So today is the winter solstice whereby tradition we go to chalice well in Wells. This time there were many people there, about 200 I would say, and at midday we all gathered round the well itself which had been dressed first thing in the morning with the most beautiful flowers and with the greatest amount of love.
I wish all the world was like chalice gardens. You can speak to anyone else without introduction. That is the way things are. You can share whatever be as you like but hopefully you will err on the peaceful side as people are rather sick of things like covid, 5G and Putin. I admit not to like it if there are too many people. I prefer to visit when the population is sparse.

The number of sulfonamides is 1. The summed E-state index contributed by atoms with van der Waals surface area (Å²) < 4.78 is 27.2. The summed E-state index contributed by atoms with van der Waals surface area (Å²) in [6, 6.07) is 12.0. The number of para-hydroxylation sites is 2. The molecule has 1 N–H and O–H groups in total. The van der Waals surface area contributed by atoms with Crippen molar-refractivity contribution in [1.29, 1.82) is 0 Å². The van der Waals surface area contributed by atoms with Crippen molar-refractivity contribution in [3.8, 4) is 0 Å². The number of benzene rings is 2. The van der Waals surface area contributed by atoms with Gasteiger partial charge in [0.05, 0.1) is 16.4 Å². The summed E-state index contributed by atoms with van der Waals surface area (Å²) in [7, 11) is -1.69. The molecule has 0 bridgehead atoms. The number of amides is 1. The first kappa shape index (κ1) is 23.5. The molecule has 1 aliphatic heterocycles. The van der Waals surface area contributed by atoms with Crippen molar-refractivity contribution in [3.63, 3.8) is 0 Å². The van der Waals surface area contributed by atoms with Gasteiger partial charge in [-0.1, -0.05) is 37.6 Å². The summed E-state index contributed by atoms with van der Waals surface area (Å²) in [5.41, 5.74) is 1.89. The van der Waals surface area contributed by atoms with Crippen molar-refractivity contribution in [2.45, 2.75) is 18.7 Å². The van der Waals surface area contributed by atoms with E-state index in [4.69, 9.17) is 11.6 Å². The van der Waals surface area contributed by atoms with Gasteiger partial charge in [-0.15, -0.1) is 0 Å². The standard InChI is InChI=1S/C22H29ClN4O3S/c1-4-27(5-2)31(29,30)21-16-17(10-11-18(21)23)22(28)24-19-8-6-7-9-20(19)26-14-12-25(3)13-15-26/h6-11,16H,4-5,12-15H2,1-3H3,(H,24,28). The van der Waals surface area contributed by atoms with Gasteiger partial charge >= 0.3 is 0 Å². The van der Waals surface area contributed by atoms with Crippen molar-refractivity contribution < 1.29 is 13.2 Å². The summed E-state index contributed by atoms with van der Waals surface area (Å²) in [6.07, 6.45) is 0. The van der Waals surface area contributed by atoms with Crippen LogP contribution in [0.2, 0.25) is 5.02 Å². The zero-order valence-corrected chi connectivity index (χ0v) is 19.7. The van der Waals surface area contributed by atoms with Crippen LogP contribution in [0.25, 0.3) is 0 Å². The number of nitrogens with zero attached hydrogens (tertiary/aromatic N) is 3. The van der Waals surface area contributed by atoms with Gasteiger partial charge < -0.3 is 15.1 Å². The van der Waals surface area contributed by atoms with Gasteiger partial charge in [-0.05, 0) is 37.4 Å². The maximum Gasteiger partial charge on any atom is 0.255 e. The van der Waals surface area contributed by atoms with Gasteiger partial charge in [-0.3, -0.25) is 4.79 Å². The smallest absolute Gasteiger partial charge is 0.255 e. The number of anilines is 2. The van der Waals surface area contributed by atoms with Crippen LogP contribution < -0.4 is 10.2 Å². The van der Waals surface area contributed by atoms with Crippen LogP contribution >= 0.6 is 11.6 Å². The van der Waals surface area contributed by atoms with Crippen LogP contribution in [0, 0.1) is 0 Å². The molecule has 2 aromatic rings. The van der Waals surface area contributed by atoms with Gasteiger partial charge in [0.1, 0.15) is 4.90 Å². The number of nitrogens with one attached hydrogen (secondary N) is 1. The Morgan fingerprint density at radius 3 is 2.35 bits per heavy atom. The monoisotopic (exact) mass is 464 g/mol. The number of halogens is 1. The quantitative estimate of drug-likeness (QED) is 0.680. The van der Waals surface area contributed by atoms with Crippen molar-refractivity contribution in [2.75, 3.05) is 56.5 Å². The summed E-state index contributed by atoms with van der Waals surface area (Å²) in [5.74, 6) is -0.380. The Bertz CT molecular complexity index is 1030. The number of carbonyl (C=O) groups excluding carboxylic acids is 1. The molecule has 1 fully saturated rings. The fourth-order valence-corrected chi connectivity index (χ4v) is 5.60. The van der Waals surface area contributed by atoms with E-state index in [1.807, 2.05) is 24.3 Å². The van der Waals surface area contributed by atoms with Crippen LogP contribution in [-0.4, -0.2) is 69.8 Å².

We went with two friends from Bath on our traditional walk down the High Street not forgetting to go to Burns the Bread for sausage roll, various cakes and the most lovely coffee. We went to the goddess centre but found that to be in the same room as an icon would cost £25 plus a donation so we passed on that one. Whose idea that was? Not very wise and two greedy.
We were in Glastonbury from 11 in the morning until about 3:30. Blue sky throughout. At the start of the tour we went to see the museum of Rural Life where the current theme was working horses. I recommend this museum for high quality presentation. The annual cost of admission is £6.25 which means that once you’ve gone in you get a pass for going in for the whole year which must be one of the best bargains around. My only objection is the overpriced coffee at £3.30 for a latte.
Glastonbury is never the same no matter how many times you go. I met a chap in the High Street who was talking about Mark Passio. a lecturer in esoteric things. We visited the church of St John; there were about 24 Christmas trees inside, each one paid for by a different organisation. This is an open church where paganism and Christianity are equally accepted.